In this piece, which acts as a sort of operating system for a computer, pressing buttons on the keyboard causes words to appear on the screen and sounds to play. The words are cut-up phrases from all of the text files on my computer (except boring text like system logs and things) from 2006–2015 (I lost nearly all my data from prior to that). The sounds are taken from all the recordings I could find on my computer and phone from the same period.
There's a lot of different kinds of text in the corpus—diary, essay, fiction, poetry, transcription of my friends, dream, and so on. The period the corpus is pulled from covers some of the most traumatic and fraught periods of my life—there's a suicide note in it, for instance. 2006–2010 were the years I was in college, which contributed to the stress I was under. However, there was a more dire contributing factor. By coincidence, this piece neatly covers the period when I first started coming out to myself as trans in 2007, when I was 17, to just before I came out to the world, at 25.
I originally made this piece for a show called The Institute of Desktop Archeology, curated by Everest Pipkin, at the Museum of Human Achievement, as part of Fusebox Festival. Each artist in the show was supplied with a computer; the focus of the show was on the personality and atmosphere that computers naturally develop through use. So, this originally ran on a dedicated laptop. However, I developed the piece in a virtual machine, and if you want to experience what it's like you can download and run the VM yourself.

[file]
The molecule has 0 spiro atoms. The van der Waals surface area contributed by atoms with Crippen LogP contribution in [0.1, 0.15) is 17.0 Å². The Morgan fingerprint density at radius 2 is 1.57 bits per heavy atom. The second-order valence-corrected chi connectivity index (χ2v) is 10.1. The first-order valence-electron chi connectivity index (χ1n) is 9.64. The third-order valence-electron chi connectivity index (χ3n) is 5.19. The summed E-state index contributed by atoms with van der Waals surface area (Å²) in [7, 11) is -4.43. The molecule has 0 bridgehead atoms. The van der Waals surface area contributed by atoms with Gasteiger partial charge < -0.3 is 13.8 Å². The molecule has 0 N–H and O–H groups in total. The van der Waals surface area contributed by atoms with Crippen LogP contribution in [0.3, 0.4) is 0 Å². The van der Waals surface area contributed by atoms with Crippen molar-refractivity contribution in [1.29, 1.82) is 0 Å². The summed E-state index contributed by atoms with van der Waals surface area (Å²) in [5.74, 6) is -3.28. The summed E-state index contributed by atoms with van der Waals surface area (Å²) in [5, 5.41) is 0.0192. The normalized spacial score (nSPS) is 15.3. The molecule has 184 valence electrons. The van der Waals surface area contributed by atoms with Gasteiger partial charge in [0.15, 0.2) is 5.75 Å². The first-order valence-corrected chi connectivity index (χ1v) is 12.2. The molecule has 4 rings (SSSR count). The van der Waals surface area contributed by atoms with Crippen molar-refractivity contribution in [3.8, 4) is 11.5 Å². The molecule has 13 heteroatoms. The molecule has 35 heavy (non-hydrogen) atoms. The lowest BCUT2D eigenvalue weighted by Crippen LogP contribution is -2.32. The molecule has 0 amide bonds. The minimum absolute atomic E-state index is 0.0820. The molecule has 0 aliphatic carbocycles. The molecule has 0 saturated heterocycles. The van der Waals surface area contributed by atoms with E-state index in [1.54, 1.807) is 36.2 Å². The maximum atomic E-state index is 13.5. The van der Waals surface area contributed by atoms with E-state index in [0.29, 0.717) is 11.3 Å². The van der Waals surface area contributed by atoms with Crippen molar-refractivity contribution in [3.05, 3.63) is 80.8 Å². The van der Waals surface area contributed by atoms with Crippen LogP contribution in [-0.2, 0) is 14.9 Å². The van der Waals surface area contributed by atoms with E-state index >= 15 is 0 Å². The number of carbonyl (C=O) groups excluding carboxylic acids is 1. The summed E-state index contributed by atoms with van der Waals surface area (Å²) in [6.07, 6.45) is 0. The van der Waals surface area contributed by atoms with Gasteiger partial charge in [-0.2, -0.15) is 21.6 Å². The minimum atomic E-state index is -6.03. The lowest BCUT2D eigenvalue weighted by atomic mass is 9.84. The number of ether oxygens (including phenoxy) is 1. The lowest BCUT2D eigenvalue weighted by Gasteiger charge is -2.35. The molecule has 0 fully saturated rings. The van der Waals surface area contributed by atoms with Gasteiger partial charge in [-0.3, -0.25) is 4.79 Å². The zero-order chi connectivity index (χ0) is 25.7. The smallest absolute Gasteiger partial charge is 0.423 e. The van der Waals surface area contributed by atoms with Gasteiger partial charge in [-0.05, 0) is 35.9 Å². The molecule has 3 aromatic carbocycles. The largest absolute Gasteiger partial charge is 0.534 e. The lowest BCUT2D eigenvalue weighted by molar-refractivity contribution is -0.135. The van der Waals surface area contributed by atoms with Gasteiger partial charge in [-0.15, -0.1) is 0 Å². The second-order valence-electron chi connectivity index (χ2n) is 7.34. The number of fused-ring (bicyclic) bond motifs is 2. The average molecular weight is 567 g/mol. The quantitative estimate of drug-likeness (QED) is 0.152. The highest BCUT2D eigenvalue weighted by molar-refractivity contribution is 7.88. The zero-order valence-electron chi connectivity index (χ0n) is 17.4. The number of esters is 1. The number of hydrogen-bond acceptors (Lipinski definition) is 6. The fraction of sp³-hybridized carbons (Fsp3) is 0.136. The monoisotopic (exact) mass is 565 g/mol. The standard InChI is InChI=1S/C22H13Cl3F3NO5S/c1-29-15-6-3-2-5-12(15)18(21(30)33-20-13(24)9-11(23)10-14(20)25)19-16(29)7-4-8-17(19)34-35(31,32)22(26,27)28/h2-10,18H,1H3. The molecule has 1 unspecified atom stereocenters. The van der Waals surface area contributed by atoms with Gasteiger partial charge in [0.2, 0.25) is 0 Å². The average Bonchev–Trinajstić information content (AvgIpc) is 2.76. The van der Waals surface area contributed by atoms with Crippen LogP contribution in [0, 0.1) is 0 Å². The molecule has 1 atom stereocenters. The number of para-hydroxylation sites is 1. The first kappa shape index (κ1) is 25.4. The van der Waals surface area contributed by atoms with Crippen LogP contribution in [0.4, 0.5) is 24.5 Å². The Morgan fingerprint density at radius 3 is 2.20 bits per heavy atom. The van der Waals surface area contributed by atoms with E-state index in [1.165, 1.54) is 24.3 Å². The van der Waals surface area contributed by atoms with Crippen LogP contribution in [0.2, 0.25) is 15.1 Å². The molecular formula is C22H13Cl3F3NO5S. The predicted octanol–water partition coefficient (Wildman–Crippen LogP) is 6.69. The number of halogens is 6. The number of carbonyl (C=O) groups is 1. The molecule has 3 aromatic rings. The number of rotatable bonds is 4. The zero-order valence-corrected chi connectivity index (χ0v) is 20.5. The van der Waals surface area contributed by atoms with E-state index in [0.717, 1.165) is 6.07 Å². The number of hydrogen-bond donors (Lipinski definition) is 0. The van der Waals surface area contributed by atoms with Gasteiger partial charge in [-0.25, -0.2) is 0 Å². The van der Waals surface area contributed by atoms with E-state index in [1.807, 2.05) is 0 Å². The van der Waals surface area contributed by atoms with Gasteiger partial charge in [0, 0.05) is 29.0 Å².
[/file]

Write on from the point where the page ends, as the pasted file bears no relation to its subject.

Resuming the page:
To use, press buttons on the keyboard. As a general rule, the keys further to left on the keyboard will play longer sounds, while the keys further to the right will play shorter ones. Some of the keys don't play sound at all (like the number keys) so you can press those if you want more text without sound. Pressing the spacebar washes everything away, leaving you with a clean slate. Press a key at any time during this to return to the main screen immediately.
When you're finished, just close the window the VM is running in, or right-click its entry in the VM list, and select "ACPI Shutdown".
Email me if you run into problems or have any questions. Enjoy!